The moon orbits around Earth in what is called an ellipse, keeping an average distance from Earth of about 238,000 miles.
According to the United States space agency, the second supermoon will feature a total lunar eclipse "with totality viewable from western North America across the pacific to Eastern Asia". It has also been dubbed as the "wolf moon".
The last time all that happened together was nearly 152 years ago.
Supermoons happen when a full moon coincides with the moon's perigee - a point in its orbit at when it is closest to Earth.
It has been a busy couple of weeks for people who like to stare at the sky and take photos of the Moon, but leave those telescopes out because the fun and excitement isn't over quite yet.
The start of the year 2018 began with a rare version of super moon that was witnessed by people all over the world.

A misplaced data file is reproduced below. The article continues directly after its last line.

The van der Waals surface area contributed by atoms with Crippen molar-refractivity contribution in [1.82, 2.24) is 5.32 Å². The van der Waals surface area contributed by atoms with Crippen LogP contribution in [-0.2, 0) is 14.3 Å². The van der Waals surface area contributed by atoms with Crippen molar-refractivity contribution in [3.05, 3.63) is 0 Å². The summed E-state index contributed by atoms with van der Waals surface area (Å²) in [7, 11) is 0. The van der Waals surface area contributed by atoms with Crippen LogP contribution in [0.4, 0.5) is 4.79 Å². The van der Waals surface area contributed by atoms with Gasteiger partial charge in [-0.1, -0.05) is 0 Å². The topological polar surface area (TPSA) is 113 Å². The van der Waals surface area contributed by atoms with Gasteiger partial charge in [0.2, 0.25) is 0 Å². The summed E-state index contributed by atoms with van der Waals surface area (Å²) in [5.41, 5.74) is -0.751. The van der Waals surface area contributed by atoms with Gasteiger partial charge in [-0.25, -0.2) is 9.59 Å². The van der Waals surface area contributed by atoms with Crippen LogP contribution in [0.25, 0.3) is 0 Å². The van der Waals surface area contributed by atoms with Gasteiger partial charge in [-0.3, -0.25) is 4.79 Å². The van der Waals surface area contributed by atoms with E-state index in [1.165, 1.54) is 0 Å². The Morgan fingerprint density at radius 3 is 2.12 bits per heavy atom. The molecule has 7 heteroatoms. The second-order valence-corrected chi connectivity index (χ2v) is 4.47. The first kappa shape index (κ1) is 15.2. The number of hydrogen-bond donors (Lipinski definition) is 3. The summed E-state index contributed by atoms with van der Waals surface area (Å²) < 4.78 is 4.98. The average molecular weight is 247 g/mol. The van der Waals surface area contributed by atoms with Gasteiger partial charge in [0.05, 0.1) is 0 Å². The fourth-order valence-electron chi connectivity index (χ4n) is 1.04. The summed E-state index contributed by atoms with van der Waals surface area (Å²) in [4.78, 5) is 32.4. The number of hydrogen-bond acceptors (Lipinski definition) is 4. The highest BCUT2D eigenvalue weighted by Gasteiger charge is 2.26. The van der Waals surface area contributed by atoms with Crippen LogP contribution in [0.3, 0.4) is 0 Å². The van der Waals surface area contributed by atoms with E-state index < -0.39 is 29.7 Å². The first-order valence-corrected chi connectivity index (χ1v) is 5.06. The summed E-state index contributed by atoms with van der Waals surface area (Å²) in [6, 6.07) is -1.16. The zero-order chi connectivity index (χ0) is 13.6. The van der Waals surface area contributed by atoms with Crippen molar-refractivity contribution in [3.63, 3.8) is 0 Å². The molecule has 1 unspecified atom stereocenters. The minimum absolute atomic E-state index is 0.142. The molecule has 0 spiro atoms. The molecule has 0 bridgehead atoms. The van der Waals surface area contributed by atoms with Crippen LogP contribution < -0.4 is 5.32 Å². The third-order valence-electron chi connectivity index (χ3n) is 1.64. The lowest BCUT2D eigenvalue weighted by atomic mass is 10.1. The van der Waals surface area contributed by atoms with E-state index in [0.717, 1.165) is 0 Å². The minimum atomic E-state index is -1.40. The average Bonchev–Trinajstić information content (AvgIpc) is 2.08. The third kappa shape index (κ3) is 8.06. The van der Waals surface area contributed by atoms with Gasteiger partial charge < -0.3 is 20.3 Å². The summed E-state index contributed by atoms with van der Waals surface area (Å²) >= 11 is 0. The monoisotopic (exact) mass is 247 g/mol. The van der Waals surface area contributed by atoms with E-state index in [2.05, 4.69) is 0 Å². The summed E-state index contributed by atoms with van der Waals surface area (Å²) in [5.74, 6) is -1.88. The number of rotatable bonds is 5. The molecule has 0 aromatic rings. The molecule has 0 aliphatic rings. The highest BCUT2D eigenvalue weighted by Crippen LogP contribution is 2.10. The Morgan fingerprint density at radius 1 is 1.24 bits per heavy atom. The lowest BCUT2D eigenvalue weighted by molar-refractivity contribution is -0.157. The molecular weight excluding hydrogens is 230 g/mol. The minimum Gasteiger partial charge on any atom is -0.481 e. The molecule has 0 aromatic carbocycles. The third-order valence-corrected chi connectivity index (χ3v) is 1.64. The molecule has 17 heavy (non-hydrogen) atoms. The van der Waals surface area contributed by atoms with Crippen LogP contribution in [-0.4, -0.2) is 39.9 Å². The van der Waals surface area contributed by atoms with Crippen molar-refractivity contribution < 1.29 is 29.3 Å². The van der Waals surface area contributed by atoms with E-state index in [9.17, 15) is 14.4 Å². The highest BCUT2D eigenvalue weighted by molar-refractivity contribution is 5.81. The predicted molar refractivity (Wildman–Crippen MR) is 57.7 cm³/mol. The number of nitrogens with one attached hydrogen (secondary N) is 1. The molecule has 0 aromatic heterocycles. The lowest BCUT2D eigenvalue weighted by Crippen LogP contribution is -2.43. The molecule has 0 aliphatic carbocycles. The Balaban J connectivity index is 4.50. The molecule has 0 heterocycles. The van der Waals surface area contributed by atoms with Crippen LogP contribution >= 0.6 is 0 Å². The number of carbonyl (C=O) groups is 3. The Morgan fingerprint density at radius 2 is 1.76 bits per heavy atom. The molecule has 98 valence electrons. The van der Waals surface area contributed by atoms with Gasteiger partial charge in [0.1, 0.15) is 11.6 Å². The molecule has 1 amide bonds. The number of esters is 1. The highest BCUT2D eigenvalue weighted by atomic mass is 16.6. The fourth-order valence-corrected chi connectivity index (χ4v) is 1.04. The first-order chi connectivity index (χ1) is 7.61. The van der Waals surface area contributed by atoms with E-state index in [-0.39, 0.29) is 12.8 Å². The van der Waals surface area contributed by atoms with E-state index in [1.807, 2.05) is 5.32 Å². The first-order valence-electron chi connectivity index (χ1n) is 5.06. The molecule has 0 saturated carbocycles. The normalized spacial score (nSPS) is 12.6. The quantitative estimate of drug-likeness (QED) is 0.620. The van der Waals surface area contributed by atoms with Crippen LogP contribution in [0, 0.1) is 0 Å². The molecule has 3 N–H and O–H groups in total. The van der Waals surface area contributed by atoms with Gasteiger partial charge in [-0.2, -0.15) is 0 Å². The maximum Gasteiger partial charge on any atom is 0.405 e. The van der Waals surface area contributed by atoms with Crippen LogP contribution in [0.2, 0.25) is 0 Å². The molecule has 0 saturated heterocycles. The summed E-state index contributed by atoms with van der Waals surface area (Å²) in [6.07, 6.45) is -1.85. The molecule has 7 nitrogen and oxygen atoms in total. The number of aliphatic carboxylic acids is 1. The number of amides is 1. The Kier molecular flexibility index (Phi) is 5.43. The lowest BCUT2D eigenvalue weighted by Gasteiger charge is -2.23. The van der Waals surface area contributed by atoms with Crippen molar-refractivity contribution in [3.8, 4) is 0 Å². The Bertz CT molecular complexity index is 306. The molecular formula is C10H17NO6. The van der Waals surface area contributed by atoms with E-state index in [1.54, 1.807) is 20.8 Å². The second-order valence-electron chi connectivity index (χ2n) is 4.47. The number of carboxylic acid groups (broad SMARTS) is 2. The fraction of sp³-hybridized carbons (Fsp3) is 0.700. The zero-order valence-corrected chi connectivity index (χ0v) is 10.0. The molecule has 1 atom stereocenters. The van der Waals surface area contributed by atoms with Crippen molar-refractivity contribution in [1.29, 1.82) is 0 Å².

Because of the way Earth's atmosphere bends light, the eclipsed moon will take on a reddish hue, something often referred to as a blood moon, making this rare celestial event "a super blue blood moon eclipse", according to the Miami Herald.
Once in a blue moon? . That doesn't actually mean it will look any different - but rather that it's the second time there's been a full moon in a month. This event occurs only once in every two and a half years. Both of these eclipses will be total.
Although the name has nothing to do with color, Pagasa said the moon may appear with a tinge of blue in certain atmospheric conditions such as when there are volcanic eruptions or when exceptionally large fires leave particles in the atmosphere. On America's East Coast the eclipse will start coming into view at 5:51 a.m. and will give viewers in cities like NY only a small window to see the reddish moon.
The combination of a supermoon and total lunar eclipse creating a blood moon last occurred in 1982 and will not happen again until 2033. This usually happens about every 2.7 years, though because February has only 28 days, a number of regions will get another blue moon in March 2018.